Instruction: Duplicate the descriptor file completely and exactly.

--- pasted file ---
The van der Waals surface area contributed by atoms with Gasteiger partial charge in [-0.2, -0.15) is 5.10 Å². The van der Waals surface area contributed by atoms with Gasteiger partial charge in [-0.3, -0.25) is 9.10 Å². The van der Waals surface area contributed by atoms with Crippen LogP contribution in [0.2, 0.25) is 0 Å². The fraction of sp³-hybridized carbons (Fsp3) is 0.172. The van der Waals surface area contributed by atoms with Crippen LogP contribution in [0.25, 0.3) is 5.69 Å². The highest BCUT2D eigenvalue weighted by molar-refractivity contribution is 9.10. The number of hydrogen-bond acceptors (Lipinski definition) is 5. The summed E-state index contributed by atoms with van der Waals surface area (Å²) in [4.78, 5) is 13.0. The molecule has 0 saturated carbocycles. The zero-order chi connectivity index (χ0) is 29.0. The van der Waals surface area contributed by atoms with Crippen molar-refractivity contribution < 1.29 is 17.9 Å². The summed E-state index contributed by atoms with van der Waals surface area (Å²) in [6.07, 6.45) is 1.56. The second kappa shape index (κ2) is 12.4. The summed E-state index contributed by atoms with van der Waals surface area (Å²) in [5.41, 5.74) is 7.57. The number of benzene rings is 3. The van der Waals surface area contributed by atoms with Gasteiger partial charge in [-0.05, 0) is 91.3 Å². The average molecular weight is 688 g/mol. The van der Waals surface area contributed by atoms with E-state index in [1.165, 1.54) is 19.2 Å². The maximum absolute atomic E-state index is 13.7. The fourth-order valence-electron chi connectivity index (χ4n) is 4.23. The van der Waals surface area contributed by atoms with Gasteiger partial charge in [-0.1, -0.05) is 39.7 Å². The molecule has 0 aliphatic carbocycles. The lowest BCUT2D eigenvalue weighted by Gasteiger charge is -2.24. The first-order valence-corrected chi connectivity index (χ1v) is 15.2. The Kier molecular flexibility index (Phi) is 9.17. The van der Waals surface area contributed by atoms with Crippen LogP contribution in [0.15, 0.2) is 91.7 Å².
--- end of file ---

The van der Waals surface area contributed by atoms with Gasteiger partial charge in [-0.2, -0.15) is 5.10 Å². The van der Waals surface area contributed by atoms with Gasteiger partial charge in [-0.3, -0.25) is 9.10 Å². The van der Waals surface area contributed by atoms with Crippen LogP contribution in [0.2, 0.25) is 0 Å². The fraction of sp³-hybridized carbons (Fsp3) is 0.172. The van der Waals surface area contributed by atoms with Crippen LogP contribution in [0.25, 0.3) is 5.69 Å². The highest BCUT2D eigenvalue weighted by molar-refractivity contribution is 9.10. The number of hydrogen-bond acceptors (Lipinski definition) is 5. The summed E-state index contributed by atoms with van der Waals surface area (Å²) in [4.78, 5) is 13.0. The molecule has 0 saturated carbocycles. The zero-order chi connectivity index (χ0) is 29.0. The van der Waals surface area contributed by atoms with Crippen molar-refractivity contribution < 1.29 is 17.9 Å². The summed E-state index contributed by atoms with van der Waals surface area (Å²) in [6.07, 6.45) is 1.56. The second kappa shape index (κ2) is 12.4. The summed E-state index contributed by atoms with van der Waals surface area (Å²) in [5.41, 5.74) is 7.57. The number of benzene rings is 3. The van der Waals surface area contributed by atoms with Gasteiger partial charge in [-0.05, 0) is 91.3 Å². The average molecular weight is 688 g/mol. The van der Waals surface area contributed by atoms with E-state index in [1.165, 1.54) is 19.2 Å². The maximum absolute atomic E-state index is 13.7. The fourth-order valence-electron chi connectivity index (χ4n) is 4.23. The van der Waals surface area contributed by atoms with Gasteiger partial charge in [-0.1, -0.05) is 39.7 Å². The molecule has 0 aliphatic carbocycles. The lowest BCUT2D eigenvalue weighted by Gasteiger charge is -2.24. The first-order valence-corrected chi connectivity index (χ1v) is 15.2. The Kier molecular flexibility index (Phi) is 9.17. The van der Waals surface area contributed by atoms with Crippen LogP contribution in [0.15, 0.2) is 91.7 Å².